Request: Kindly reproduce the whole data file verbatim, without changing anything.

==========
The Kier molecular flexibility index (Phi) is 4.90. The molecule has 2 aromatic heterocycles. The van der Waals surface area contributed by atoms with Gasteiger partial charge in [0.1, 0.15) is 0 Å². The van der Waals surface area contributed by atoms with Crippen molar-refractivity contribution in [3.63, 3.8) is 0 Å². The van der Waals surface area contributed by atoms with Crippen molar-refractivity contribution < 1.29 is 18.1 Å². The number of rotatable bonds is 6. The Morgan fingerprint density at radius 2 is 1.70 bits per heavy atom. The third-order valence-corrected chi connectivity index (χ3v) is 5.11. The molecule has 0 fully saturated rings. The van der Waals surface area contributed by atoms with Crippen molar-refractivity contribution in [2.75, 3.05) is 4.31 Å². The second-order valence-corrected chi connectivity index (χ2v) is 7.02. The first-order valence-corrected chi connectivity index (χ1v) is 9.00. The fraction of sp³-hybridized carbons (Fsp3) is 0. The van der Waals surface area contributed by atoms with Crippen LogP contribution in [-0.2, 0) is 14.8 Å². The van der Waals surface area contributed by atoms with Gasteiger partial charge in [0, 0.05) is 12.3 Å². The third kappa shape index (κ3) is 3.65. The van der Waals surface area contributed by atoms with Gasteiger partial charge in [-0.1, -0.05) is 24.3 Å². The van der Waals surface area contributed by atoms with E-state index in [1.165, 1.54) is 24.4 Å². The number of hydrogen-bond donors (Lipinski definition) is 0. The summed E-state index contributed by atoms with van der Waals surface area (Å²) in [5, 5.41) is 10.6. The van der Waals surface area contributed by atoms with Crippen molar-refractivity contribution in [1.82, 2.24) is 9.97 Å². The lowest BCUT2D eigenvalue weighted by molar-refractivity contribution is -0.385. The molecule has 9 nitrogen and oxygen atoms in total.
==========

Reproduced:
The Kier molecular flexibility index (Phi) is 4.90. The molecule has 2 aromatic heterocycles. The van der Waals surface area contributed by atoms with Gasteiger partial charge in [0.1, 0.15) is 0 Å². The van der Waals surface area contributed by atoms with Crippen molar-refractivity contribution in [3.63, 3.8) is 0 Å². The van der Waals surface area contributed by atoms with Crippen molar-refractivity contribution < 1.29 is 18.1 Å². The number of rotatable bonds is 6. The Morgan fingerprint density at radius 2 is 1.70 bits per heavy atom. The third-order valence-corrected chi connectivity index (χ3v) is 5.11. The molecule has 0 fully saturated rings. The van der Waals surface area contributed by atoms with Crippen molar-refractivity contribution in [2.75, 3.05) is 4.31 Å². The second-order valence-corrected chi connectivity index (χ2v) is 7.02. The first-order valence-corrected chi connectivity index (χ1v) is 9.00. The fraction of sp³-hybridized carbons (Fsp3) is 0. The van der Waals surface area contributed by atoms with Crippen LogP contribution in [-0.2, 0) is 14.8 Å². The van der Waals surface area contributed by atoms with Gasteiger partial charge in [0, 0.05) is 12.3 Å². The third kappa shape index (κ3) is 3.65. The van der Waals surface area contributed by atoms with Gasteiger partial charge in [-0.1, -0.05) is 24.3 Å². The van der Waals surface area contributed by atoms with E-state index in [1.165, 1.54) is 24.4 Å². The number of hydrogen-bond donors (Lipinski definition) is 0. The summed E-state index contributed by atoms with van der Waals surface area (Å²) in [5, 5.41) is 10.6. The van der Waals surface area contributed by atoms with Crippen molar-refractivity contribution in [1.82, 2.24) is 9.97 Å². The lowest BCUT2D eigenvalue weighted by molar-refractivity contribution is -0.385. The molecule has 9 nitrogen and oxygen atoms in total.